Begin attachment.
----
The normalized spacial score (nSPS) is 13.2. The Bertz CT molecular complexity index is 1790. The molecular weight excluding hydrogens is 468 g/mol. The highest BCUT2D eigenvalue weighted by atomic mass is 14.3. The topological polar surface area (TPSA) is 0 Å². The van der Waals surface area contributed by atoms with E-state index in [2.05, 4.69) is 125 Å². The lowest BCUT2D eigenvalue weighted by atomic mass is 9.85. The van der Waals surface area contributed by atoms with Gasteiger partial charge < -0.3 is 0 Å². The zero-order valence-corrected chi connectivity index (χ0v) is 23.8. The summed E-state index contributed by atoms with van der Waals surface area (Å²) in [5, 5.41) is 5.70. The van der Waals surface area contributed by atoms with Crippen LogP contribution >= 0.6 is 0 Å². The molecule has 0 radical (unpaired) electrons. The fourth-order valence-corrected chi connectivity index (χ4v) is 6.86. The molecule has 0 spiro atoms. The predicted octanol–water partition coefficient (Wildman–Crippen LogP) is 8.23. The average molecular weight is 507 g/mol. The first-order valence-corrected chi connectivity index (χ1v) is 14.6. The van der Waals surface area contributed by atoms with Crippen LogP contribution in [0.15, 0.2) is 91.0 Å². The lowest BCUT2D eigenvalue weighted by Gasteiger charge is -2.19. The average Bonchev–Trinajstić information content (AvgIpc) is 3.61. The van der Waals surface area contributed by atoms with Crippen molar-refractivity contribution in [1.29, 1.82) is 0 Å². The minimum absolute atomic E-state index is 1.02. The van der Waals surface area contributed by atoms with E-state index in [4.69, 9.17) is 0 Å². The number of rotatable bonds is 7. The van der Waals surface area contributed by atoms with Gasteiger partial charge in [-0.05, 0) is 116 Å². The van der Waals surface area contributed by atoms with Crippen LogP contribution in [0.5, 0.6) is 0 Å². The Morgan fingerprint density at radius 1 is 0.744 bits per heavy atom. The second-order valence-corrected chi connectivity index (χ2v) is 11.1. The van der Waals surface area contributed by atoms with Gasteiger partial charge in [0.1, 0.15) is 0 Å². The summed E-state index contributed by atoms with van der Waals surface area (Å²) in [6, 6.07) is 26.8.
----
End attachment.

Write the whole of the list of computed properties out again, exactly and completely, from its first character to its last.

The normalized spacial score (nSPS) is 13.2. The Bertz CT molecular complexity index is 1790. The molecular weight excluding hydrogens is 468 g/mol. The highest BCUT2D eigenvalue weighted by atomic mass is 14.3. The topological polar surface area (TPSA) is 0 Å². The van der Waals surface area contributed by atoms with E-state index in [2.05, 4.69) is 125 Å². The lowest BCUT2D eigenvalue weighted by atomic mass is 9.85. The van der Waals surface area contributed by atoms with Gasteiger partial charge < -0.3 is 0 Å². The zero-order valence-corrected chi connectivity index (χ0v) is 23.8. The summed E-state index contributed by atoms with van der Waals surface area (Å²) in [5, 5.41) is 5.70. The van der Waals surface area contributed by atoms with Crippen LogP contribution >= 0.6 is 0 Å². The molecule has 0 radical (unpaired) electrons. The fourth-order valence-corrected chi connectivity index (χ4v) is 6.86. The molecule has 0 spiro atoms. The predicted octanol–water partition coefficient (Wildman–Crippen LogP) is 8.23. The average molecular weight is 507 g/mol. The first-order valence-corrected chi connectivity index (χ1v) is 14.6. The van der Waals surface area contributed by atoms with Crippen LogP contribution in [0.15, 0.2) is 91.0 Å². The lowest BCUT2D eigenvalue weighted by Gasteiger charge is -2.19. The average Bonchev–Trinajstić information content (AvgIpc) is 3.61. The van der Waals surface area contributed by atoms with Crippen molar-refractivity contribution in [1.29, 1.82) is 0 Å². The minimum absolute atomic E-state index is 1.02. The van der Waals surface area contributed by atoms with E-state index in [4.69, 9.17) is 0 Å². The number of rotatable bonds is 7. The van der Waals surface area contributed by atoms with Gasteiger partial charge in [-0.05, 0) is 116 Å². The van der Waals surface area contributed by atoms with Crippen LogP contribution in [0.5, 0.6) is 0 Å². The Morgan fingerprint density at radius 1 is 0.744 bits per heavy atom. The second-order valence-corrected chi connectivity index (χ2v) is 11.1. The van der Waals surface area contributed by atoms with Gasteiger partial charge in [0.1, 0.15) is 0 Å². The summed E-state index contributed by atoms with van der Waals surface area (Å²) in [6, 6.07) is 26.8.